Zen: Simply SittingZen: Simply Sitting. A Zen monk's commentary on the Fukanzazengi (Universal Guide on the Correct Practice of Zazen) by Master Dogen.
"It doesn't matter whether you are intelligent or stupid. There's no difference between a dull or smart person. Sincere concentrated effort is, in itself, the Way" -Dogen
No diluted, dumbed-down or sugarcoated version of Zen teaching and practice will be found here! Contemporary Zen teacher Philippe Coupey offers readers a clear, strong and useful commentary on the Fukanzazengi-- the short basic classic on how to practice zazen, written by the Master Dogen in 1227. Coupey's approach to this timeless teaching is based in the work of his own distinguished master, Taisen Deshimaru, the Japanese Soto Zen teacher who brought Zen to Europe. What's new here is that the text has been put into everyday English, and given a contemporary context by the author.
Based on Buddha's teachings and venerated in the Zen tradition, this text is regularly recited in Zen temples. Though brief, it remains a source of inspiration and guidance for both beginners and advanced students as it has for centuries. Dogen invites the practitioner to give up intellectual understanding and simply direct light inward.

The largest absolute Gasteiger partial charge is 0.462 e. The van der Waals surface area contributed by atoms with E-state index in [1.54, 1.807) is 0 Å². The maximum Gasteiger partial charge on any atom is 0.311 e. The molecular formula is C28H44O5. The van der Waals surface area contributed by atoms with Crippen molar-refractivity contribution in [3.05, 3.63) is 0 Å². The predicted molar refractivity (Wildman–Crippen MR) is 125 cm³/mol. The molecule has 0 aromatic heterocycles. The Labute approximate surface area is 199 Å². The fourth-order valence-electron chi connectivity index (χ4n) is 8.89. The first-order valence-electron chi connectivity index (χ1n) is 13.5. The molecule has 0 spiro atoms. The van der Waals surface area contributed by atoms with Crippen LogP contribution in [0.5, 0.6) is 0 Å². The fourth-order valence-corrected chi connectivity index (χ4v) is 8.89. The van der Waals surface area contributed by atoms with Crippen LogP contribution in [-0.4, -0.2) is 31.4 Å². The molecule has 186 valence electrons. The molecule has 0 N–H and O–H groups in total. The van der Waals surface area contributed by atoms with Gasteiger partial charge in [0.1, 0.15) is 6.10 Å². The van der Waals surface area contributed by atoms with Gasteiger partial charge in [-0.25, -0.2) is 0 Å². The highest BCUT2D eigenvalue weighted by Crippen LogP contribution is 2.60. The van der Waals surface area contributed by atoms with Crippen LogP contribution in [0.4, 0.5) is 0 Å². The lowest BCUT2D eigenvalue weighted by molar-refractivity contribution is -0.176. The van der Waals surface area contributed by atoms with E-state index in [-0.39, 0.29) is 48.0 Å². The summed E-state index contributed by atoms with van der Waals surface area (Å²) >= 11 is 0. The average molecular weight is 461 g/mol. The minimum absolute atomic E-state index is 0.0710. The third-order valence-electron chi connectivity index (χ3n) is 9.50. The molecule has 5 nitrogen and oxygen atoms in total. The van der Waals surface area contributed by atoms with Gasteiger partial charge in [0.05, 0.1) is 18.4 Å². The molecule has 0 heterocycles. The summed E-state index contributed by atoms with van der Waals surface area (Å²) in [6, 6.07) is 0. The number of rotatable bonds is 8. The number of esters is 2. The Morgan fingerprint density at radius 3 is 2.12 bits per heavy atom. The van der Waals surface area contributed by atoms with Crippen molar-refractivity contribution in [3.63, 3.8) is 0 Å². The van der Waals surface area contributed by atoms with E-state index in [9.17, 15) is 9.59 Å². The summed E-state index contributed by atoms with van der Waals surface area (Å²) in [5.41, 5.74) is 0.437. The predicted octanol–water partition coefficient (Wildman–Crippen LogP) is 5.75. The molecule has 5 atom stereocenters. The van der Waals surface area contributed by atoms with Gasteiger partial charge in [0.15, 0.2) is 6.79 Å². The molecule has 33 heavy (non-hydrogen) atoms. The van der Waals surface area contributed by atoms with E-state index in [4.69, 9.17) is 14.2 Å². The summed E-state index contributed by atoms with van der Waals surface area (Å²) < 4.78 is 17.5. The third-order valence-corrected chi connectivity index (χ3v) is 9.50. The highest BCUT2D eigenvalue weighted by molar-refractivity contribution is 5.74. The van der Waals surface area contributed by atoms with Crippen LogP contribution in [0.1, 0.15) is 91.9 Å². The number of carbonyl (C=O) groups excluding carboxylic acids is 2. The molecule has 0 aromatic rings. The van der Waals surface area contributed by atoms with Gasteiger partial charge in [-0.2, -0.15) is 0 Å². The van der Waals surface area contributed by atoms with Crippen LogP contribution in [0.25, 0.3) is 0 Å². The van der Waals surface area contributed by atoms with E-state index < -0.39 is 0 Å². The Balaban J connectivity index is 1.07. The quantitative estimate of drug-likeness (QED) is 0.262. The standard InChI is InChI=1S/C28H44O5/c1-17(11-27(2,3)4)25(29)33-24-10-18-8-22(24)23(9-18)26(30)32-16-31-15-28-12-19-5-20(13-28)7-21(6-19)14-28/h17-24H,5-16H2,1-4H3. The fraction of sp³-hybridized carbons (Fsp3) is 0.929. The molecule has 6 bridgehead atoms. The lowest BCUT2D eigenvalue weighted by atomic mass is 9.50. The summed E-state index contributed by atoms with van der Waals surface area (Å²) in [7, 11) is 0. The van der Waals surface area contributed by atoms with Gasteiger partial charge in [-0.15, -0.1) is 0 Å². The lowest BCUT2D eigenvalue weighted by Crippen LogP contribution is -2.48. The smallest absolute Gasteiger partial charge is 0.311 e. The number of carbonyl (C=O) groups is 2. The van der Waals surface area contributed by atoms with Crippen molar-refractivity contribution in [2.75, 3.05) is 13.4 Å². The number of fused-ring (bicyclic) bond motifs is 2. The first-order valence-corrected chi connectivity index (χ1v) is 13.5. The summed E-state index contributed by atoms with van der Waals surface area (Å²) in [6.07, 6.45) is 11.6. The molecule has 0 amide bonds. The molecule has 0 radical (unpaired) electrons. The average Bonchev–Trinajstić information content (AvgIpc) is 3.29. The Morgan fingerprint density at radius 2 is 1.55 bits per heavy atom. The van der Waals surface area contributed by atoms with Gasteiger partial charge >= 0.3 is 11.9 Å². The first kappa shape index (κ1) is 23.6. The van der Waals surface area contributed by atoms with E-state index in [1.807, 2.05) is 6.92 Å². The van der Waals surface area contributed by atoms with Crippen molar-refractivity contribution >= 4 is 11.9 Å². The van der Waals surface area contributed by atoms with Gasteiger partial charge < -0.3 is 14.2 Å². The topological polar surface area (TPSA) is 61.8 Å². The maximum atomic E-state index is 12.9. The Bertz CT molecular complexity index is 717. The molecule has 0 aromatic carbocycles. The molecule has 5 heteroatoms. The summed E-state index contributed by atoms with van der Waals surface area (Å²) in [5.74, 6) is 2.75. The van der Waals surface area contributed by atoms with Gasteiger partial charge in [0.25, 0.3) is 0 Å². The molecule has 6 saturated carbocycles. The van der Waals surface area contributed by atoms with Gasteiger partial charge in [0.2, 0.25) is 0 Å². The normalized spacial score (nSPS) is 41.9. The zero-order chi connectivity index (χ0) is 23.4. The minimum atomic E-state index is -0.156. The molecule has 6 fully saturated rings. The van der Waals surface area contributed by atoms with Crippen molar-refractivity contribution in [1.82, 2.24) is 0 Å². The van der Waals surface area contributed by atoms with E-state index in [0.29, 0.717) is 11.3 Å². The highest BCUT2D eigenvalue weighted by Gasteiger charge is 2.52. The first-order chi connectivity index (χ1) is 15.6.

Fukan means recommended for everyone, so this is not an esoteric work limited to priests and monks. Zazen is the practice of sitting meditation. Gi is law or principles.
Michael Dairyu Wenger, of the San Francisco Zen Center said, "Zen, Simply Sitting is a delightful look at Eihei Dogen's 13th-century manual/manifesto on zen meditation. Taking the backward step to examine the mind that is present right now. The deceptively simple text is both thorough and clear. A valuable resource for those who seek to understand zen meditation, it includes a glossary of terms and an index of stories used in the text and commentary". Paperback, 120 pages. ISBN: 9781890772611